designs were often quite complicated. For example, the photodetector
alone in the big trough fields costs 100$ a piece. Such a cost is much
too high for a small product.

There have been many design attemps for alternative tracking
mechanisms, using passive methods, clocks or preprogrammed positions
etc. But none of them seems to be able to meet the sub-milimeter
precision requirement of a high performance parabolic trough.

5. Resistance to bad elements of the nature.

A parabolic trough is exposed to all kinds of bad elements: strong
wind, hailstorm, rain and snow, humidity, ultraviolet, temperature
variations, sand and dust, cleaning, etc.

6. Resistance to aging.

Here the single most important point is the reflective mirror. The big
parabolic troughs use back surface mirrors, that is, the reflected
light travels through the substrate of the mirror. It is expensive,
and does not suit well for small collectors.

On the other hand, if a front surface mirror (one under which the
reflected light does not travel through the substrate) is exposed to
rain and humidity, it usually does not last more than 3 years. There
are solutions, but they tend to drive the cost up.

7. Patent lockups.

There are a huge number of patents on solar technology out there, a
great majority of them being worthless. A few of them have good
points, but the problem for any engineer is that nowadays it is
impossible to design anything without running into a patent of
somebody else. Moreover, as these inventors were unable to solve all
the above problems at once, even the "good" patents usually finish
their days without bringing up anything concrete.

Posted by Steve O'Hara-Smith on January 6, 2009, 11:41 am
 
On Sun, 4 Jan 2009 05:56:34 -0800 (PST)


    Just two things I think

    Many homes are in areas not suitable for concentrated solar
applications (ie. do not have have direct sun most of every day). Flat
plates, evacuated tubes and even PV panels will pick up useful amounts of
energy on cloudy days and so are a better fit for temperate to cold
climates.

    The real benefit of a trough over a flat panel is that it can make
steam and so power a turbine - this is not really useful at home because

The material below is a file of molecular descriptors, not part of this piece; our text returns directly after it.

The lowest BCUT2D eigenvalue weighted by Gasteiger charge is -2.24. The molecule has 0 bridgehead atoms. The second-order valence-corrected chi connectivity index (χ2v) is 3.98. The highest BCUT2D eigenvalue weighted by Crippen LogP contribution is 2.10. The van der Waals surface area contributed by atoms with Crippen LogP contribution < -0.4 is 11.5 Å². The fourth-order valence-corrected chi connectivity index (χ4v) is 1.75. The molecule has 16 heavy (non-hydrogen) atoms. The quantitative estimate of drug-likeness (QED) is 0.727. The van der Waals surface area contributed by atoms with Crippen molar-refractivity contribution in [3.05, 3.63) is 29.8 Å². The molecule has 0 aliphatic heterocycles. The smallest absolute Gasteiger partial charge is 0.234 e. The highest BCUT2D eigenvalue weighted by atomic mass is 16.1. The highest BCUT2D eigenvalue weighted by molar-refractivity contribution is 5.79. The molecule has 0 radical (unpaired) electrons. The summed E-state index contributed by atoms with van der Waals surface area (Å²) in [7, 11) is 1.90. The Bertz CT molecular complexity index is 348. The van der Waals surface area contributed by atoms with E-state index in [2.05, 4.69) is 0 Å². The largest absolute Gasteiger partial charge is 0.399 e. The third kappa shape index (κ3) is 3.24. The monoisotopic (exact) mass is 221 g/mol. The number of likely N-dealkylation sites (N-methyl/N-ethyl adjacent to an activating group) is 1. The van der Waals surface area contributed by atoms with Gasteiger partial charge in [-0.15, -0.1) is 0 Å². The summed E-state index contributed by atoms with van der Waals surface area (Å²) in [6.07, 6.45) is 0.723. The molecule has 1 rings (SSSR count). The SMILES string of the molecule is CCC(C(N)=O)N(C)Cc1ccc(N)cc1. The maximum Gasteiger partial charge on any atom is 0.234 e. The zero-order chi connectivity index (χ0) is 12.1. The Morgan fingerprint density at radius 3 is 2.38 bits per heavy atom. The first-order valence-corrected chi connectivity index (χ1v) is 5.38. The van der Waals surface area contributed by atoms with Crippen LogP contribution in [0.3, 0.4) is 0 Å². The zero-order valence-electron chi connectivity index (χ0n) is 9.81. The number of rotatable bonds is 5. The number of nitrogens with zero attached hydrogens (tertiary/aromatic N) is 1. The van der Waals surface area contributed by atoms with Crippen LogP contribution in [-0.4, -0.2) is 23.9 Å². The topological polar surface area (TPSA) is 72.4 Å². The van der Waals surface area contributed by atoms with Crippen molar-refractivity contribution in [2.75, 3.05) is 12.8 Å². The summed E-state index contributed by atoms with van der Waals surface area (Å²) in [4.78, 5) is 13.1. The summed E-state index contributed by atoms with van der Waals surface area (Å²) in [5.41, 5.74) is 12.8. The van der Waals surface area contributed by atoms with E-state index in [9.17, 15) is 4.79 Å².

steam turbines are not cheap easy things to produce or particularly safe to
have where skilled maintenance is not available.

--
C:>WIN                                      |   Directable Mirror Arrays
The computer obeys and wins.                | A better way to focus the sun
You lose and Bill collects.                 |    licences available see
                                            |    http://www.sohara.org/

Posted by azuredu on January 6, 2009, 12:34 pm
 
Energy in diffuse light is a myth. Often exagerated by flat panel
vendors.

I've made many tests and statistics. The average diffuse light
intensity is less than 100W/m^2. With the thermal loss and optic
efficiency of a flat panel, the loss exceeds the contribution of
diffuse light once the water temperature is more than 15C above the
ambient temperature. This temperature level is strictly useless in a
cold weather.

Evacuated tubes do better, striking even at 20-30C. But the output is
ridiculously low if there is no direct sunlight.

I agree that small turbine for home is a problem. But it should be
possible to make something.

Posted by azuredu on January 6, 2009, 4:12 pm
 
Here is the page for how to overcome these difficulties.

http://wims.unice.fr/xiao/solar/difficulties.html

Posted by RF on January 6, 2009, 6:12 pm
 azuredu wrote:

And then there is the problem of wind effects.
Everything would need to be
held down to the roof with brackets and strong
bolts. Lying flat on the roof would present minor
problems.